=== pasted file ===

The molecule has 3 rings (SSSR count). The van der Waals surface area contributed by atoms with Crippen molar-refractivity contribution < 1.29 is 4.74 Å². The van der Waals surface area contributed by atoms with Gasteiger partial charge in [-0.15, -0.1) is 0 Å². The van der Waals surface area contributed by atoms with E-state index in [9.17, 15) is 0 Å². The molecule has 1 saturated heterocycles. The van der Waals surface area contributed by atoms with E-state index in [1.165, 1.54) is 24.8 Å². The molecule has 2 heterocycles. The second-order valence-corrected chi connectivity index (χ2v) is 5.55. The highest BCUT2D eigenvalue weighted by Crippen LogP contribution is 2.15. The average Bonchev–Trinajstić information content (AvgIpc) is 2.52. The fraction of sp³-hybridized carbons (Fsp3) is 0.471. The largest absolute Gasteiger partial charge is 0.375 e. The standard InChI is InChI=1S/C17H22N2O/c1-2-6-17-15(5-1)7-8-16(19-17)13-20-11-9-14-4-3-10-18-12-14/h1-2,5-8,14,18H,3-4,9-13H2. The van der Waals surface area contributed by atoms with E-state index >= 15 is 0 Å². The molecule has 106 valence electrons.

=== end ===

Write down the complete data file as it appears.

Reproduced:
The molecule has 3 rings (SSSR count). The van der Waals surface area contributed by atoms with Crippen molar-refractivity contribution < 1.29 is 4.74 Å². The van der Waals surface area contributed by atoms with Gasteiger partial charge in [-0.15, -0.1) is 0 Å². The van der Waals surface area contributed by atoms with E-state index in [9.17, 15) is 0 Å². The molecule has 1 saturated heterocycles. The van der Waals surface area contributed by atoms with E-state index in [1.165, 1.54) is 24.8 Å². The molecule has 2 heterocycles. The second-order valence-corrected chi connectivity index (χ2v) is 5.55. The highest BCUT2D eigenvalue weighted by Crippen LogP contribution is 2.15. The average Bonchev–Trinajstić information content (AvgIpc) is 2.52. The fraction of sp³-hybridized carbons (Fsp3) is 0.471. The largest absolute Gasteiger partial charge is 0.375 e. The standard InChI is InChI=1S/C17H22N2O/c1-2-6-17-15(5-1)7-8-16(19-17)13-20-11-9-14-4-3-10-18-12-14/h1-2,5-8,14,18H,3-4,9-13H2. The van der Waals surface area contributed by atoms with E-state index >= 15 is 0 Å². The molecule has 106 valence electrons.